Results

Patient characteristics are reported in Table 1. Patients were mostly female (N = 32; 73%), with an age range from 14 to 64 years (43 ± 14) and disease duration from 1 to 23 years (6.8 ± 5.9). The majority of the patients were classified as having the relapsing-remitting form (N = 35, 80%), followed by primary progressive (N = 5, 11%) and secondary progressive (N = 4, 9.0%). Twelve subjects (27%) fulfilled the clinical criteria for the presence of RLS. Subjects grouped according to the presence/absence of RLS were found to have the relapsing-remitting (11/24), the primary progressive (1/3) and the secondary progressive (0/5) form, which was not different between groups. Age, gender and disease duration were not different between groups (Table 1). Age at onset of RLS symptoms varied from 30 to 64 years (48 ± 15.8). All patients with RLS symptoms reported that they began after the start of the MS symptoms. The manifestation of spasticity (73%) and/or other upper motor neuron signs (83%) was not associated with the presence of RLS (P = 0.32; OR = 0.49; CI = 0.088-2.76).

Poor sleep quality was found in 23 cases (52%). Patients with RLS presented higher scores for sleep latency, and lower scores for sleep duration and sleep efficiency (Figure 1). Fatigue was present in 32 subjects (73%) and was associated with clinical disability as evaluated by the EDSS (P = 0.000), with sleep quality (P = 0.002) and at a lesser degree with the presence of RLS (P = 0.02; Table 2). The association between fatigue and sleep quality was significant after controlling for clinical disability, as evaluated by the EDSS (P = 0.03). Excessive daytime sleepiness was detected in only 3 subjects (7%) and was not associated with any of the parameters studied.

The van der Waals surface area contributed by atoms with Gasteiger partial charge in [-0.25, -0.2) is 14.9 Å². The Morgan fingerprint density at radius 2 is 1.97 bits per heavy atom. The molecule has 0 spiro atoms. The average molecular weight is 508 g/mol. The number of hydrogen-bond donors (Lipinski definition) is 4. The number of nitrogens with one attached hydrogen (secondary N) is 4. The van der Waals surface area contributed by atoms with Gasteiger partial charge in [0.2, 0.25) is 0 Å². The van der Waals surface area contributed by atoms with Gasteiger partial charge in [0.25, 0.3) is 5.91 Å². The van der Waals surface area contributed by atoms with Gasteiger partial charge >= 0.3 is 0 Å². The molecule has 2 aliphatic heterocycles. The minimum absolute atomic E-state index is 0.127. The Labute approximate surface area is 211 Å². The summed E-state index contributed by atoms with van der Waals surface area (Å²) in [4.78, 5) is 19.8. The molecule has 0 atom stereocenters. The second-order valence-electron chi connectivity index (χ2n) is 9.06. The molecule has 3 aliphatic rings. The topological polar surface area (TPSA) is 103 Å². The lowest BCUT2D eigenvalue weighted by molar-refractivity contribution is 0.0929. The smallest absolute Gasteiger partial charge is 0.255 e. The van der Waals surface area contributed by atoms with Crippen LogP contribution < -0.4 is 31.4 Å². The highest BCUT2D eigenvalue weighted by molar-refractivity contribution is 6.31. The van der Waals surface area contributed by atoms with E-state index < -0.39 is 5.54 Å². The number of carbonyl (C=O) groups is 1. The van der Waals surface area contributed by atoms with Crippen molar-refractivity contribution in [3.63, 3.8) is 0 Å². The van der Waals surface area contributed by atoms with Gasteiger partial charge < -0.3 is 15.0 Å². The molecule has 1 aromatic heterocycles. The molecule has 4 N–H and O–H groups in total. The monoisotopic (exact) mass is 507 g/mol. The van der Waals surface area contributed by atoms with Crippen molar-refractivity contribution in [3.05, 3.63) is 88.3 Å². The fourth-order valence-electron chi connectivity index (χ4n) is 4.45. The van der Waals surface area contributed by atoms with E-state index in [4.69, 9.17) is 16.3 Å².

Hemoglobin levels (range 11.4 to 14.3 g/dL) were not different between patients with or without RLS. Glucose (range from 70 and 120 mg/dL), cholesterol (range from 140 to 230 mg/dL) and creatinine (range 0.5 to 1.1 mg/dL) levels were within expected normal range and not different between the two groups.

Figure 1.
Sleep dimensions as assessed by the Pittsburgh Sleep Quality Index (PSQI) in multiple sclerosis patients with (N = 12) and without (N = 32) restless leg syndrome (RLS). The Mann-Whitney test was used for statistical comparisons.

Table 1.
Characteristics of 44 patients with multiple sclerosis with or without restless leg syndrome.

Table 2.
Logistic regression analysis conducted between Fatigue Severity Scale (FSS) and clinical variables or behavioral scales.